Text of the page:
So farewell to the last of the GPO junction boxes in the close...








...and hello to a new BT one, plus a 25% increase in our download speed! (Though perhaps that was ADSL2 kicking in at the same time). It did take more than a week, though.


Tuesday, March 04, 2014

Wet weather

While there was hardly enough rain in March to disrupt my steady schedule of cycling, there was just enough to put the Cam into spate and flood the usual spots along the water meadows.


so I got to take some pictures on a bright morning on the way to work, but otherwise rejoiced thing the fact that we're in a semi-desert in the part of the world.

Friday, February 28, 2014

February cycling -- 8944.6 + 53

Well, between other commitments at the weekend, rain, wind and a cold, there was an 8-day gap in cycling spanning the second week of the month; then increasingly temperamental contacts on the odo dropped 53 miles -- stopped registering at the return from a supermarket run and one way to work, registered for the next couple of commutes, then failed entirely for two full round trips. So an unsurprisingly low increment in this shortest of months -- 184 total (131 + 53) and 397 for the year, which still keeps me ahead of last year.

It would have been more but the two good days this week I was at a corporate off-site, which I'm still recovering from; and now after a spring-like start to the week, it's wet and wintry again.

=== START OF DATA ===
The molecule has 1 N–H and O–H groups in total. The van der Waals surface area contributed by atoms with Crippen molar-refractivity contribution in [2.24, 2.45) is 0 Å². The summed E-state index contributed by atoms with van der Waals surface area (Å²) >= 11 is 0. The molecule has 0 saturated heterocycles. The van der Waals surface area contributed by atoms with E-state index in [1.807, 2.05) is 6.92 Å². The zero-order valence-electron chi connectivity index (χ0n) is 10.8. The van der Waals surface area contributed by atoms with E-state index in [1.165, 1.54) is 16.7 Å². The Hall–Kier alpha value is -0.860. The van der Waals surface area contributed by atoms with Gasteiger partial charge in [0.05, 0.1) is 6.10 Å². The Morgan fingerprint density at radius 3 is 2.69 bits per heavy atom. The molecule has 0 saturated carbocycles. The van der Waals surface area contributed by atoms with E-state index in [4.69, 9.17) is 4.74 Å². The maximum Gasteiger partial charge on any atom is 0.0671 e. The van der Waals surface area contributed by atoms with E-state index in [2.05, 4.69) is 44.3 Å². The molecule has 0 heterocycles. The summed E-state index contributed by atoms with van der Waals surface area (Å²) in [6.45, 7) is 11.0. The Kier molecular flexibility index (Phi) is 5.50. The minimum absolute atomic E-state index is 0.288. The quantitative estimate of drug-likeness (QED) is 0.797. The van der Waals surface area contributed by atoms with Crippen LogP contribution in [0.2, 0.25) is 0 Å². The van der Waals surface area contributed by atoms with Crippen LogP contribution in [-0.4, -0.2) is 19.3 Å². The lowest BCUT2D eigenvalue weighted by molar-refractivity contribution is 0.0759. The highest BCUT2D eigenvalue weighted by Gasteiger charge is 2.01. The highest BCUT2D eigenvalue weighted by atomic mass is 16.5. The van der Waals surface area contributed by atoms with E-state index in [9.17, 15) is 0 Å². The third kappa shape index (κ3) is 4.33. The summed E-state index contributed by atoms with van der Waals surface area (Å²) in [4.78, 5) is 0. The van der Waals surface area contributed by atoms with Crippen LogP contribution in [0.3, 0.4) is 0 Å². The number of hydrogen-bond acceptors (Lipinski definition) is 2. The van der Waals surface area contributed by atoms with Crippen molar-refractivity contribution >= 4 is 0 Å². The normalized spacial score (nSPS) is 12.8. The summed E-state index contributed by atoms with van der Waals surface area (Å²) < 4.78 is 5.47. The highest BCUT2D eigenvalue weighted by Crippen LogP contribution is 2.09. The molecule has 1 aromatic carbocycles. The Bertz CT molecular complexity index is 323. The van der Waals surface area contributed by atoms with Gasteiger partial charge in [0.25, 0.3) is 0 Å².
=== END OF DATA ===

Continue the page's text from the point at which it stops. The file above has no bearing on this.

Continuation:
I shall have to get a new odo and give up the idea of running the current one around the clock.


Monday, February 17, 2014

A 1,001 software development nights

If you have ever read some of the translated Arabian Nights, you will be familiar with the way that a character will head off on a quest, find someone who knows how to help him complete the quest, if he will just run an errand for them... And so Scheherazade secured her position by greatly delaying unwinding the recursion thus engendered.

I'm finding some of my side-project coding is being like that at the moment. The failure of one apparently innocuous change to do what I wanted led me to think "I could use a tool to help here!" And then "But to do that, it would be useful in the long run to have a tool that helps build programs including that sort of tool."